section 23.3
Dénaturation of DNA
Different states of a covalent DNA circle, (a) A nonsupercoiled covalent
DNA having 36 turns of the helix, (b) An underwound covalent circle
having only 32 turns of the helix, (c) The molecule in (b), but with four
superhelical turns to eliminate the underwinding. In solution, (b) and
(c) would be in equilibrium; the equilibrium would shift toward (b) with
increasing temperature.
superhelices. In bacteria, the underwinding of superhe-
lical DNA is not a result of unwinding before end joining
but is introduced into preexisting circles by an enzyme
DNA gyrase,
which is one of a class of enzymes
(Chapter 24). In eukaryotes, the
underwinding is a result of the structure of chromatin,
a DNA-protein complex of which chromosomes are com-
posed. In chromatin, DNA is wound about specific protein
molecules, in a direction that introduces underwinding.
23.3 Dénaturation of DNA
The three-dimensional structures of DNA, RNA, and pro-
teins are determined by weak noncovalent interactions,
principally hydrogen bonds and hydrophobic interactions.
The free energies of these interactions are not much greater
than the energy of thermal motion at room temperature,
so that at elevated temperatures the structures of these
molecules are disrupted. A macromolecule in a
is said to be denatured; the
ordered state,
is presumably that originally present in nature, is called
the native state. A transition from the native to the dena-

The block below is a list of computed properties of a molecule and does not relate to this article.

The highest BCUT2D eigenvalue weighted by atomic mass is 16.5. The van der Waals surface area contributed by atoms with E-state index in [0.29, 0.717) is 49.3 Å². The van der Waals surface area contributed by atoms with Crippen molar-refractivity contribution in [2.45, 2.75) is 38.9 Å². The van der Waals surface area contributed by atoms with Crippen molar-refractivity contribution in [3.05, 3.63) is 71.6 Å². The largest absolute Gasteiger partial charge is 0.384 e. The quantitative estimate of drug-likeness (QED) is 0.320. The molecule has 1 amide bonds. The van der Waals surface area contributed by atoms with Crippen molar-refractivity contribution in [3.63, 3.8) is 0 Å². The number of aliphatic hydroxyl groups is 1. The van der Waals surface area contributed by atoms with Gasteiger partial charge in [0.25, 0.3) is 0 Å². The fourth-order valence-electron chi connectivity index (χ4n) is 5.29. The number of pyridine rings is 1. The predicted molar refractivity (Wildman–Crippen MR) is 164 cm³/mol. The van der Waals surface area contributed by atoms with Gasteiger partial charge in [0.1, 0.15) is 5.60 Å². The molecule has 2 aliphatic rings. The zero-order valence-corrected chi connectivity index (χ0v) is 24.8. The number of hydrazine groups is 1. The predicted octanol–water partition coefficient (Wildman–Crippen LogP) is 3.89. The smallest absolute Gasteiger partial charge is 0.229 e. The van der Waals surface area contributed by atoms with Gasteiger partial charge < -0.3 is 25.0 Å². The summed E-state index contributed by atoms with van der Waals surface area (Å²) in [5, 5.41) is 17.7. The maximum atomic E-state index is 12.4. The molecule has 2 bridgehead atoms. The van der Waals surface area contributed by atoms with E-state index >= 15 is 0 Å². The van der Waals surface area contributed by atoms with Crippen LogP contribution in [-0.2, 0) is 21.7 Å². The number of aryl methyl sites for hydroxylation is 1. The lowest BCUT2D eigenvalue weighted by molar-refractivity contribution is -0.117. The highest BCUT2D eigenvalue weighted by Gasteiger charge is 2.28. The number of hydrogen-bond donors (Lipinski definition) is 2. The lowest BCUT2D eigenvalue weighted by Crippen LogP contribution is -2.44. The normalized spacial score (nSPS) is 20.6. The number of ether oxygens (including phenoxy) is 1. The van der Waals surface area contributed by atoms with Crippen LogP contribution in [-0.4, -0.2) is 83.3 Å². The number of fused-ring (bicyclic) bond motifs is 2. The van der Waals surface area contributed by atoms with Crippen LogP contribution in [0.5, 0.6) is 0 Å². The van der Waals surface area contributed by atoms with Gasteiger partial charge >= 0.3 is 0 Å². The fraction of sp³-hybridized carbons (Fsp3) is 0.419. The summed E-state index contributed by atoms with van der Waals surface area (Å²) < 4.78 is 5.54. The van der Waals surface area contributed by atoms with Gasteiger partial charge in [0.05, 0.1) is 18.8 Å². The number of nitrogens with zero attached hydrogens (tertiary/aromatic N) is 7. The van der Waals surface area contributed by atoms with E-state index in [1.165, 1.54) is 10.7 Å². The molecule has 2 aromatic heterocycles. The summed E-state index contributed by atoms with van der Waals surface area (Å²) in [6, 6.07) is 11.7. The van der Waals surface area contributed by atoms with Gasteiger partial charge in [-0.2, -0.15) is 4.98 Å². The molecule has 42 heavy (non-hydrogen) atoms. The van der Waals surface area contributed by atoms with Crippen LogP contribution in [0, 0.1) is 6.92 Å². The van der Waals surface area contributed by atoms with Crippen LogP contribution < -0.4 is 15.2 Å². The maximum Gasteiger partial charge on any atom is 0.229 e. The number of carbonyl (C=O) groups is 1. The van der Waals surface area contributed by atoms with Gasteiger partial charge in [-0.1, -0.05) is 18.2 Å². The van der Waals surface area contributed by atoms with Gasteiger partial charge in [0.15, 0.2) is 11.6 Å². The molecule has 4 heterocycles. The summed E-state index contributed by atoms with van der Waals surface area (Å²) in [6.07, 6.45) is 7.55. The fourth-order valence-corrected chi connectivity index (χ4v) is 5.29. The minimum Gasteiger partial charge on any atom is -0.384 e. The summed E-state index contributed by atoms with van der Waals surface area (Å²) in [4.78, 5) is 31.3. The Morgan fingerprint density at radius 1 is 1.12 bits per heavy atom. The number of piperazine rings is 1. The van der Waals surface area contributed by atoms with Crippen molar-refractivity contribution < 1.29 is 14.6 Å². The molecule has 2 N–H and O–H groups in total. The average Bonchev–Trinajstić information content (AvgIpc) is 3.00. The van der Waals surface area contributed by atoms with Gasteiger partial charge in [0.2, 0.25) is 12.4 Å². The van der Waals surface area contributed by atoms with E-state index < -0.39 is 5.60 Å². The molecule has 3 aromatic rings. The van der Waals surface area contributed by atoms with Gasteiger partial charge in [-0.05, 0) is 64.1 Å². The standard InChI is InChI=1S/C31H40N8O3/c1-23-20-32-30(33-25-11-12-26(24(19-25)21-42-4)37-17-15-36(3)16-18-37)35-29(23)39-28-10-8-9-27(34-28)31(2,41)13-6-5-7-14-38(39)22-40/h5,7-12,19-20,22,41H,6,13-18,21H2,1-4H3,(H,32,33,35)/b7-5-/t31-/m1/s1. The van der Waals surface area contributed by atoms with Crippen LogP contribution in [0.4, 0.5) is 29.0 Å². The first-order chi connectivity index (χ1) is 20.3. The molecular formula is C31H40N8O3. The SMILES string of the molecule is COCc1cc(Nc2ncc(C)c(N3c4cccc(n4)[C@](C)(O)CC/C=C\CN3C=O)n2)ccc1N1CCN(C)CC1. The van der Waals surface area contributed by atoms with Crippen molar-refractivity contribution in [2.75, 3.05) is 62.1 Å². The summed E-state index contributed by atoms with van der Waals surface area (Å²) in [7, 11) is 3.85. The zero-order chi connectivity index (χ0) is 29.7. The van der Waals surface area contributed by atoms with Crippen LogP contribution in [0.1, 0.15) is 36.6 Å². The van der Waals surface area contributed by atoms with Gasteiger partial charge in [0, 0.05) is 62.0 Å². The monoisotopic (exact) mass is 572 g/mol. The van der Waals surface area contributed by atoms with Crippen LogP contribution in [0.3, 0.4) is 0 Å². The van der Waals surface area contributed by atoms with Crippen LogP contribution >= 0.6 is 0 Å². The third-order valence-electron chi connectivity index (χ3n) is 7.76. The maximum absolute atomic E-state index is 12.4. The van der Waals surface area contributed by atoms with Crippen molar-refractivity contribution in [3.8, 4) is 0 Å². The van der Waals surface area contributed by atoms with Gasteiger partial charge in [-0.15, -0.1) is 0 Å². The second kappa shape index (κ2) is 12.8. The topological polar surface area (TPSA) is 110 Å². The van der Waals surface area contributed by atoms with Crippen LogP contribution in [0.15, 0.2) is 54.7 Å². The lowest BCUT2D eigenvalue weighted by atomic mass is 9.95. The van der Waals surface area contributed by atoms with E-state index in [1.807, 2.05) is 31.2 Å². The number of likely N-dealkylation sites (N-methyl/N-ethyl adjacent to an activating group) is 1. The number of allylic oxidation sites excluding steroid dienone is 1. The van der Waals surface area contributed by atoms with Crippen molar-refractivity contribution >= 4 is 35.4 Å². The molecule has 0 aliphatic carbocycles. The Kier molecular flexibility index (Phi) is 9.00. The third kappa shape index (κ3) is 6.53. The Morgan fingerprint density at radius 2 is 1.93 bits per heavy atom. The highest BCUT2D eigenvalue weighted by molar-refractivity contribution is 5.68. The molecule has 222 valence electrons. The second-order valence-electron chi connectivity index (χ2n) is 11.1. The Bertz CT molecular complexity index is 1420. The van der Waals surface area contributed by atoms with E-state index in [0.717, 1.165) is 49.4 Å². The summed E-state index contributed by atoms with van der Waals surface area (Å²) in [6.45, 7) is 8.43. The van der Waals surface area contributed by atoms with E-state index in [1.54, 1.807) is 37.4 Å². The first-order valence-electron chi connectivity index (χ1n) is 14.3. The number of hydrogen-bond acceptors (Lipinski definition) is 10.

tured state is called
When double-stranded
(native) DNA is heated, the bonding forces between the
strands are disrupted and the two DNA strands separate;
thus, completely denatured DNA is single stranded.
Much information about the structure and stabilizing
interactions has been obtained by studying dénaturation.
Some property of DNA that changes as dénaturation
Melting curve of DNA showing the melting temperature (Tm) and possible
molecular conformations for various degrees of melting.
proceeds is measured, e.g., the absorption of ultraviolet
light. A change in the ultraviolet absorbance (or some other
property) as a function of temperature is called a
(Figure 23-8). Many reagents either break hydro-
gen bonds or weaken hydrophobic interactions, and are
powerful dénaturants. Thus, dénaturation is also studied
by varying the concentration of a dénaturant at a con-
stant temperature. For DNA, the simplest way to de-
tect dénaturation is to monitor the ability of DNA in a
solution to absorb ultraviolet light at a wavelength of
260 nm. The absorbance of DNA at 260 nm, A260, is
not only proportional to its concentration (as is the case
for most light-absorbing molecules) but also depends
on the structure of the molecule; the more ordered the
structure, the less light is absorbed. Therefore, free nu-
cleotides absorb more light than a single-stranded polymer
of DNA (or RNA), which in turn absorbs more light than
a double-stranded DNA molecule. For example, solutions
of double-stranded DNA, single-stranded DNA, or free
bases, each at 50 /xg/mL, have the following
o values:
Double-stranded DNA:
Single-stranded DNA:
= 1-37
Free bases:
2 6 0
If a DNA solution is heated slowly and the A260 is mea-
sured at various temperatures, a melting curve such as that
shown in Figure 23-8 is obtained. The following features
of this curve should be noted:
1. The A
2 6
o remains constant up to temperatures well
above those encountered by living cells in nature.
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